Artist Norie Sato worked with the architecture team of Richard and Bauer to illuminate the enduring connection of mind and matter which vitalizes the natural world. Desert Tracery features applied and integral elements of steel and glass, representing living and technological structures in symbiotic habitation. Stylized forms and images suggest the interior skeletal and circulatory structures of the prickly pear cactus, drawing an analogy between the sustaining networks within the plant life of the surrounding desert and the network of knowledge the library embodies. Numerous printed languages and codes, such as Braille, Greek and genetic code are embedded within the images on the glass reference the communication systems that deliver knowledge. The sinuous skeleton of a prickly pear cactus tempers the linear planes and angles of the architecture, overlaying a metaphorical lattice of information onto the library.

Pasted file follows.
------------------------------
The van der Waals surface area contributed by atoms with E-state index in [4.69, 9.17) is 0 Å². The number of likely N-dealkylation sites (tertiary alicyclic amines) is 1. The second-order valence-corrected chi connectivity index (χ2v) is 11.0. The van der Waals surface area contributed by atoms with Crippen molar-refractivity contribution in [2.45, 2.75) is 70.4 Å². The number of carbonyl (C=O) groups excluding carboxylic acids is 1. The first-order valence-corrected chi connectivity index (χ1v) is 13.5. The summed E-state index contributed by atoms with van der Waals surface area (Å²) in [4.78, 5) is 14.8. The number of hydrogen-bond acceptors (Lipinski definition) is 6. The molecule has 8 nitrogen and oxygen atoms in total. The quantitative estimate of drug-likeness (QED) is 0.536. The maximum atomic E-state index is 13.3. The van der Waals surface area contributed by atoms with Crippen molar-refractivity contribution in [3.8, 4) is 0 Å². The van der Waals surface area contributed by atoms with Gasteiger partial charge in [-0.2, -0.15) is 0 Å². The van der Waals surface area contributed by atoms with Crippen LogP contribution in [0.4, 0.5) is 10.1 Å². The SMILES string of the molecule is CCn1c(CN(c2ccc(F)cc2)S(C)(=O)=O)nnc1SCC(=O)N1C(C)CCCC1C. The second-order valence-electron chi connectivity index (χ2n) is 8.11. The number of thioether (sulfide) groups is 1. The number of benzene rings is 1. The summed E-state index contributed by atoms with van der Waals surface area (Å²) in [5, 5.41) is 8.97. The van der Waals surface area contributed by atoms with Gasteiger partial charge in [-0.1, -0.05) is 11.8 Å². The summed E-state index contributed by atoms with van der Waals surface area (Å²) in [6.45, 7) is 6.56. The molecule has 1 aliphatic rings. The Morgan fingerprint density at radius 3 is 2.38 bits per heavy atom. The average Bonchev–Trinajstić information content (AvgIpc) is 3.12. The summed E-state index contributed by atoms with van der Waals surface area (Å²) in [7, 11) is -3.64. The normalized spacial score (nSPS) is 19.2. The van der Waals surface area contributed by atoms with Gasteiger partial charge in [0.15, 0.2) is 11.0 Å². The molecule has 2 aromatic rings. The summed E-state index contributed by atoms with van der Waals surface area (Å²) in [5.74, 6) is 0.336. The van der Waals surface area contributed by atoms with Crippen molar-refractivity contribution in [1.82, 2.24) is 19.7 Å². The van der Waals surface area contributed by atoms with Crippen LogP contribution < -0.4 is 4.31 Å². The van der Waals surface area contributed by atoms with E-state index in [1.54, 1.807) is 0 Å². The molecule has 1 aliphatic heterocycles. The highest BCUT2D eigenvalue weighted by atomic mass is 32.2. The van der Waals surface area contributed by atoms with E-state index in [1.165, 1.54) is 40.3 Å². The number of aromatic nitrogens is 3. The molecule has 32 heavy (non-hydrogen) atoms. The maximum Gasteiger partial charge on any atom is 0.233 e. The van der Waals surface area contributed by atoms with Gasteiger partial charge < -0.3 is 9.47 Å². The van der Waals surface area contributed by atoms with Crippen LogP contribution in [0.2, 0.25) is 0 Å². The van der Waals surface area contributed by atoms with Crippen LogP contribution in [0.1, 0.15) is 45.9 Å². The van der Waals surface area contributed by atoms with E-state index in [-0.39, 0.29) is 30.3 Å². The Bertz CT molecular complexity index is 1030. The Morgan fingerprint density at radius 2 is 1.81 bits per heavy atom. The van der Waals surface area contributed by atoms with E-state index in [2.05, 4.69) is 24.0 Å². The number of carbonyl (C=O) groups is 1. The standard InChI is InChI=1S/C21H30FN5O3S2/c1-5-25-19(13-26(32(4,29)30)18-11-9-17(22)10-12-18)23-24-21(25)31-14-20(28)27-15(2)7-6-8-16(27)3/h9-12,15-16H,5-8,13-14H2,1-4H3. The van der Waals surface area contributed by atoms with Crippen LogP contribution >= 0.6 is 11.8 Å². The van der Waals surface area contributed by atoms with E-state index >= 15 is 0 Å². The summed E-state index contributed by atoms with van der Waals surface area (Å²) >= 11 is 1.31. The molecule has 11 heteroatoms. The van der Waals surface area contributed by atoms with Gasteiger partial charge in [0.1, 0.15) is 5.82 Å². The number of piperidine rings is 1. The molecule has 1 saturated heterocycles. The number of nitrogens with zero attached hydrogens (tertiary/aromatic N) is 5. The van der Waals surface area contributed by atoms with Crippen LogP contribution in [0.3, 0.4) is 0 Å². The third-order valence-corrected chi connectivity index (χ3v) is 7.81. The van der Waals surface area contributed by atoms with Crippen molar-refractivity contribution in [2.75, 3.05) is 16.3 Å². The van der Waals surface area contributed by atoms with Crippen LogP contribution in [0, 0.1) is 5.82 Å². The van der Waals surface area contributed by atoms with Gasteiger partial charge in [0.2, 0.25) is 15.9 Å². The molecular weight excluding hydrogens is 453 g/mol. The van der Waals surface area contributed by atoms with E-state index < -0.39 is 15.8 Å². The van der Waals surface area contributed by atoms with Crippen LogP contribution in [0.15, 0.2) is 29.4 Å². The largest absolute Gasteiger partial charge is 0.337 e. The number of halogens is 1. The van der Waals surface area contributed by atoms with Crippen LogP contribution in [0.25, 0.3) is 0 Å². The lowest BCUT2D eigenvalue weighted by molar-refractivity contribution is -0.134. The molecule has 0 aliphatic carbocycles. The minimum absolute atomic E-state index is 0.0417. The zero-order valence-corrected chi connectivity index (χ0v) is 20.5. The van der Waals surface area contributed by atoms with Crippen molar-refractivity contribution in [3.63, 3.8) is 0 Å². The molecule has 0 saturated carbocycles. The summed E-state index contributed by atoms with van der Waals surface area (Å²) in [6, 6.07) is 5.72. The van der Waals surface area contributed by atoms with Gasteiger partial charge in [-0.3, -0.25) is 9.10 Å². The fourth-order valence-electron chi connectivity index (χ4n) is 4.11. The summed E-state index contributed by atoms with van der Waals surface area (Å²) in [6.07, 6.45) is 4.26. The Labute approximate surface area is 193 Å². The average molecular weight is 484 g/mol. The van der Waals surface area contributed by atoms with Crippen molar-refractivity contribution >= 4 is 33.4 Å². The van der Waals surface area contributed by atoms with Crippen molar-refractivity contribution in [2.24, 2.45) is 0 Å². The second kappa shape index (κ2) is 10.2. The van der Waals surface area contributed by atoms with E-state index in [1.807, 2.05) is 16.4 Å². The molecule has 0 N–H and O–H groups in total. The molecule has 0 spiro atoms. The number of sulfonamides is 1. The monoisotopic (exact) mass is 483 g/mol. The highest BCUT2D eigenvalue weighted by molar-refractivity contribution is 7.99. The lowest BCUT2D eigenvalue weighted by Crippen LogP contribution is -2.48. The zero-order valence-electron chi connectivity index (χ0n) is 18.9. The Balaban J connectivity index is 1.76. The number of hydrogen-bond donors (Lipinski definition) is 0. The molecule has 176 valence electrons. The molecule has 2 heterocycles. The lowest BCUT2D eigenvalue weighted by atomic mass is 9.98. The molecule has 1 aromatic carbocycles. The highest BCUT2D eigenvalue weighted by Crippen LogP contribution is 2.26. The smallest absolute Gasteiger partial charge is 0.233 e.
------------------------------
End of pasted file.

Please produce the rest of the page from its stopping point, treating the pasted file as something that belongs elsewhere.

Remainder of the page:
Sato says the prickly pear cactus is in many ways ubiquitous and well known. However, its skeleton is not as well known or seen as frequently but composes the strength and core of the plant. It represents the invisible network, the circulatory system, the connections and “brain” which allow the plant to survive and grow. The image of the mesh or net of information of the prickly pear cactus skeleton is gently meshing with the library building, bringing its net of information into the library in several areas, at different levels, angles, and sizes. These associations invite us to look more closely…perhaps one might learn or see something not so easily perceived.